3. In Quotes No. 12, which was the first competition since which a fee of Re. 1 for each entry is being charged, it was stated that the competition was 'a novel literary pastime', that it was a contest of skill, that it was open to all readers and that Rs. 5000 'must be won'. On the right hand side in the announcement it was stated that the competition was purely a game of skill, in which there were no alternatives and that every clue permitted of only a one word solution. It was mentioned that there were two types of clues ;
(1) The regular type, the solutions of which were to be found either in the Concise Oxford Dictionary or Chambers Twentieth Century Dictionary.
(2) Quotation clues printed in thicker type, the answers of which when filled in completed the square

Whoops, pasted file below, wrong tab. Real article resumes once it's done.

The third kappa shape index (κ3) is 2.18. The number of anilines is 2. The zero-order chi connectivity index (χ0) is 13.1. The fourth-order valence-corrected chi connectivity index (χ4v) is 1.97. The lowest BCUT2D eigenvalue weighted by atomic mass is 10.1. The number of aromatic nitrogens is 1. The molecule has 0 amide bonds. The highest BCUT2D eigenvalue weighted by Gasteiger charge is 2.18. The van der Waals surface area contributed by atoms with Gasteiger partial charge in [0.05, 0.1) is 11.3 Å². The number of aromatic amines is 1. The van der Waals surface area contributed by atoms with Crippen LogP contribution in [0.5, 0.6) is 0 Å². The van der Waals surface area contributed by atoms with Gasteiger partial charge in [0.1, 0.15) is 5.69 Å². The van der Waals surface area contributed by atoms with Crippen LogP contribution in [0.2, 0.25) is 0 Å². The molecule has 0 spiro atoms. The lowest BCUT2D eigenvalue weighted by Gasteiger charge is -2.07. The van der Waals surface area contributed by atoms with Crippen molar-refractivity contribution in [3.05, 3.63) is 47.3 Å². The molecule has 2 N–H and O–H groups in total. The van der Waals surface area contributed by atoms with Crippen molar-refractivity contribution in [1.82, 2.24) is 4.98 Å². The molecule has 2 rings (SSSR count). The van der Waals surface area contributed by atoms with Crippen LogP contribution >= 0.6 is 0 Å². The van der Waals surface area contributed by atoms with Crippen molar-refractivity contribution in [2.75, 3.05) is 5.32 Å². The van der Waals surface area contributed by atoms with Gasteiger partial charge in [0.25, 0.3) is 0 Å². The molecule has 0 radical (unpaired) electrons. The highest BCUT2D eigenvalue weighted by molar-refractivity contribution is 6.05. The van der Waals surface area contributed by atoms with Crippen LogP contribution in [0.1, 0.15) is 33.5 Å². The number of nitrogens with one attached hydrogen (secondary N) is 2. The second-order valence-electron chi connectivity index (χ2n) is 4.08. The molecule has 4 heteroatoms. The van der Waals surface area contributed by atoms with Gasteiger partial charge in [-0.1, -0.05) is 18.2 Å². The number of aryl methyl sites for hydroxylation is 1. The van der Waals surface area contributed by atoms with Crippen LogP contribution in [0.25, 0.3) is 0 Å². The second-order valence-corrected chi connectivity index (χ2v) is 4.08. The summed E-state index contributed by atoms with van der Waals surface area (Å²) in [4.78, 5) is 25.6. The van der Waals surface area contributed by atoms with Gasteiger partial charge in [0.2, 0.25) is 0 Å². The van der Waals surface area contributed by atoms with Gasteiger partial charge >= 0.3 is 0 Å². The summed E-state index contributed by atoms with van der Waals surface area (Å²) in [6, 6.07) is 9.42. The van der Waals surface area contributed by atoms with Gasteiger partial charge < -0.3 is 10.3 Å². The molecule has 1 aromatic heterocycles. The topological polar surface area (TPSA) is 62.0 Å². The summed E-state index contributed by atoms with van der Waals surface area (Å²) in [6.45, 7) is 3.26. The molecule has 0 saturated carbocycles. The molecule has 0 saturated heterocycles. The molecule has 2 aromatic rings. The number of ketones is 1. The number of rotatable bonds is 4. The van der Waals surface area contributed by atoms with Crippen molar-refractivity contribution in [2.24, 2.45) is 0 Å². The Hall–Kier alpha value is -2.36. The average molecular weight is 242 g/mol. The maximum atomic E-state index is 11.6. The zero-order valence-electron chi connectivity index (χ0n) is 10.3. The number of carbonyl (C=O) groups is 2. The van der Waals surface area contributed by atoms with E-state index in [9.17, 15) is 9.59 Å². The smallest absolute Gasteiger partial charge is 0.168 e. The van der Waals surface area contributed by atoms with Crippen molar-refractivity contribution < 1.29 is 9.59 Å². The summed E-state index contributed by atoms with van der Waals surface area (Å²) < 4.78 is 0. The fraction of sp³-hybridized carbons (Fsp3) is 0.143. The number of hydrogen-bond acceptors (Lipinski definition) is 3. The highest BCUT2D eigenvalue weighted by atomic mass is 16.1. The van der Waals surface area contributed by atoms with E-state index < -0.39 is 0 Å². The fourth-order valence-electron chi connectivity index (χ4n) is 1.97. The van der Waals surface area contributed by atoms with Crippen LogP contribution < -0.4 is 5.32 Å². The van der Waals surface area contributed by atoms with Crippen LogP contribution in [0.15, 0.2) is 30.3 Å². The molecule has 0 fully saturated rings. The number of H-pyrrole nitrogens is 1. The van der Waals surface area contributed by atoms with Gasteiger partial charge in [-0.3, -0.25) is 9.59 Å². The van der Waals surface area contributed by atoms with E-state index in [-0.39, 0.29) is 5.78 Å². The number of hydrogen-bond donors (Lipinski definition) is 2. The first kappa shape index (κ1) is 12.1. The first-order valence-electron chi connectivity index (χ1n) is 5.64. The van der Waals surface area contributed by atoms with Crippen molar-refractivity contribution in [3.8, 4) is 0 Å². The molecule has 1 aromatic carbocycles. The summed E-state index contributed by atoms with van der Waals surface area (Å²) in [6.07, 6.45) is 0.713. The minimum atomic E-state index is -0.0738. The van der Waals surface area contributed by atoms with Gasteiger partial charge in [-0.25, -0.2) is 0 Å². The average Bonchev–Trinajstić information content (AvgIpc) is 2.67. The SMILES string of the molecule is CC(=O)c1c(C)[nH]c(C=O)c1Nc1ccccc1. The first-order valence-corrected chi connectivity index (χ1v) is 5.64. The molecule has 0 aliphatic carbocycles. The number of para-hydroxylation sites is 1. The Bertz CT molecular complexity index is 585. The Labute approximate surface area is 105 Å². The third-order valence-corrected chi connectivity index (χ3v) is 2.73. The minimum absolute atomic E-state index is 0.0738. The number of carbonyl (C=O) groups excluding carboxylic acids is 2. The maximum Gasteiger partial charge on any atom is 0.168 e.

It was then stated:
'These quotation clues are actual quotations from well known authors and they are sensible, witty and delightful and therefore they are in themselves truly educative and impart genuine knowledge to those who enter. Moreover there is no element of chance in this contest because there are no alternatives and there is no adjudication committee to decide the final solutions, since all the answers are part and parcel of the actual quotations found in the original works of authors.
How to solve: (a) Firstly solve all the ordinary type of clues printed in small type and enter them on the square. These fixed words provide the framework for the contest, (b) Secondly, tackle the quotation clues printed in thicker type by using your ingenuity and skill in an endeavour to recollect or discover the same word as used by the author in the complete quotation.'